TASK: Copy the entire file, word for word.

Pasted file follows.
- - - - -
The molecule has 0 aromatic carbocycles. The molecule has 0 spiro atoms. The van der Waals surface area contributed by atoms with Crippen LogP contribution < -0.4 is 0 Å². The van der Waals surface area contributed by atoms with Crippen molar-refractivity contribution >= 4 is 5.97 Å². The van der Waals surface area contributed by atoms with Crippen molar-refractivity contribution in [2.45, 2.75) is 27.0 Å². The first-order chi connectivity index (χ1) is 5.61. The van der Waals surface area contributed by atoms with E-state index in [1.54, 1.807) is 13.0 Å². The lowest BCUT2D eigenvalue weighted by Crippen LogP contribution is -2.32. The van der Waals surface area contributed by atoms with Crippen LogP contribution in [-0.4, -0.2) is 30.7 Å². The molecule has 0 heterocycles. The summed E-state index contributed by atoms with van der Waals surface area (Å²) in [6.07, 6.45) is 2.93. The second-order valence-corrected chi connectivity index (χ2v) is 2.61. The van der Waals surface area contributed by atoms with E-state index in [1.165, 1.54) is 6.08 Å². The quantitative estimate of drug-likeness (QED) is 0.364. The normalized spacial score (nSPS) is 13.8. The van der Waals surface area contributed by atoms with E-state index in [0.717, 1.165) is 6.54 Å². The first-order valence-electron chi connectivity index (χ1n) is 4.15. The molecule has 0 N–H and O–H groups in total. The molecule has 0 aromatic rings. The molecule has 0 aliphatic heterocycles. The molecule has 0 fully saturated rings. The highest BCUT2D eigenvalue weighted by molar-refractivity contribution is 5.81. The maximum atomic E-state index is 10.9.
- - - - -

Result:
The molecule has 0 aromatic carbocycles. The molecule has 0 spiro atoms. The van der Waals surface area contributed by atoms with Crippen LogP contribution < -0.4 is 0 Å². The van der Waals surface area contributed by atoms with Crippen molar-refractivity contribution >= 4 is 5.97 Å². The van der Waals surface area contributed by atoms with Crippen molar-refractivity contribution in [2.45, 2.75) is 27.0 Å². The first-order chi connectivity index (χ1) is 5.61. The van der Waals surface area contributed by atoms with E-state index in [1.54, 1.807) is 13.0 Å². The lowest BCUT2D eigenvalue weighted by Crippen LogP contribution is -2.32. The van der Waals surface area contributed by atoms with Crippen LogP contribution in [-0.4, -0.2) is 30.7 Å². The molecule has 0 heterocycles. The summed E-state index contributed by atoms with van der Waals surface area (Å²) in [6.07, 6.45) is 2.93. The second-order valence-corrected chi connectivity index (χ2v) is 2.61. The van der Waals surface area contributed by atoms with E-state index in [1.165, 1.54) is 6.08 Å². The quantitative estimate of drug-likeness (QED) is 0.364. The normalized spacial score (nSPS) is 13.8. The van der Waals surface area contributed by atoms with E-state index in [0.717, 1.165) is 6.54 Å². The first-order valence-electron chi connectivity index (χ1n) is 4.15. The molecule has 0 N–H and O–H groups in total. The molecule has 0 aromatic rings. The molecule has 0 aliphatic heterocycles. The molecule has 0 fully saturated rings. The highest BCUT2D eigenvalue weighted by molar-refractivity contribution is 5.81. The maximum atomic E-state index is 10.9.